Gnocchi Fundamentals


A well made plate of gnocchi should be delicate enough to be described as tender, yet sturdy enough to hold it’s own when combined with sauce. Gnocchi are basically dumplings, and can be made of almost any ingredients that can be formed into a dough. Gnocchi, (pronounced NYOK-ee) are made in most regions in Italy, although they are generally made with different ingredients in each. For example, on the island of Sardinia, you can find tiny saffron flavored potato gnocchi, while in the Alto Adige in the mountains up near Austria; they are often made with breadcrumbs.

In other regions you can find gnocchi made with everything from semolina, spinach, ricotta, chestnut flour, squash, buckwheat flour or the most common, the potato. They can be flavored with beets, saffron or herbs. Some gnocchi are round while others are oval and grooved to hold the sauce. If you have never experienced a really good dish of gnocchi, you have missed a special treat. Luckily gnocchi can easily be made at home and are in fact quicker to make than homemade pasta. If you are a beginner to gnocchi making, I would suggest starting with ricotta gnocchi rather than potato. Potato gnocchi take a little more practice to get the texture right, and tend to be heavier as they are often overworked. A tip I was given when I first started making potato gnocchi was to add an egg to the dough which helps create dough that holds together well. With experience you soon can eliminate the egg, and create even lighter dough. You can make really make ricotta gnocchi in as little time as it takes you to boil the water to cook them in, so they can be considered Italian “fast food”. No matter which gnocchi you make, there are some basic tips to remember.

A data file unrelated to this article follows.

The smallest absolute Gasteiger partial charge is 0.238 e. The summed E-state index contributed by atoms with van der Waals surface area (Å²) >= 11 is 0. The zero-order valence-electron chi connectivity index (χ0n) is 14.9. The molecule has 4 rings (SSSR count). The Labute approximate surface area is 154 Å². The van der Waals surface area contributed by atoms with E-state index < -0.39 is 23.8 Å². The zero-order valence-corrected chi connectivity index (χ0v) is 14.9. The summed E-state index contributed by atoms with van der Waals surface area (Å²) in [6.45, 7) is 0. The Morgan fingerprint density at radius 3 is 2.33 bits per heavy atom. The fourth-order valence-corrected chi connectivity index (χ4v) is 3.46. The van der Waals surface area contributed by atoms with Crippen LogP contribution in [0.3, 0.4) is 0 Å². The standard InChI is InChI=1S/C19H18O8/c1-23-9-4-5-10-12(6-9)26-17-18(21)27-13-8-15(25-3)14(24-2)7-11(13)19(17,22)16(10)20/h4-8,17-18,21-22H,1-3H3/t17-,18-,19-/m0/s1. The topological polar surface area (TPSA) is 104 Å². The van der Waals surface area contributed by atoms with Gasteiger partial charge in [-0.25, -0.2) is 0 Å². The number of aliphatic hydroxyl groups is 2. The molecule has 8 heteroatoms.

Generally when saucing your gnocchi, the simpler the gnocchi the more options for sauce. Basic potato gnocchi would partner well with almost any sauce while spinach and ricotta gnocchi generally are served with a very simple, light tomato sauce or just melted butter and cheese.

Gnocchi Tips For Preparation And Cooking:

  • The amount of flour needed for the recipe depends on the moisture content of the other ingredients. I always let my ricotta drain in a sieve before I use it to my my ricotta gnocchi, and if I am using spinach I squeeze it very dry before chopping.
  • Only add three quarters of the amount of flour the recipe calls for initially. The less flour you use the lighter the gnocchi you can achieve.
  • Knead your gnocchi dough only as long as it takes for the ingredients to come together into a workable dough. The longer you knead, the more flour you will use, resulting in a heavier gnocchi. Remember, a light hand yields light, delicate gnocchi!
  • It is a good idea if you are new to gnocchi making to test your gnocchi before you prepare the whole batch. Drop a couple of gnocchi into boiling water and remove as soon as they come to the surface. If they fall apart, knead in a little more flour. If they hold up well, continue cutting the rest of your gnocchi.
  • To cook gnocchi, always use a large pot of boiling, salted water, and remove them as soon as they float to the surface. If you overcook gnocchi they will turn to mush.
  • I generally do not bother to create grooves in my gnocchi, but you can do this easily by gently pushing each piece of gnocchi against the tines of a fork.
  • Gnocchi don’t keep well at room temperature; so if you are not cooking them right away, place them on a lightly floured baking sheet in the refrigerator. I would not keep any type of gnocchi in the refrigerator longer than a few hours. Semolina gnocchi are the exception to this rule as they are cut and assembled in a dish before baking, and will keep well covered in the refrigerator. Generally gnocchi don’t freeze well unless they have a good deal of flour added, which means they will not be as delicate as good gnocchi should be. Since you can prepare them so quickly, it is easier to make them fresh each time.


Deborah Mele 2011


 

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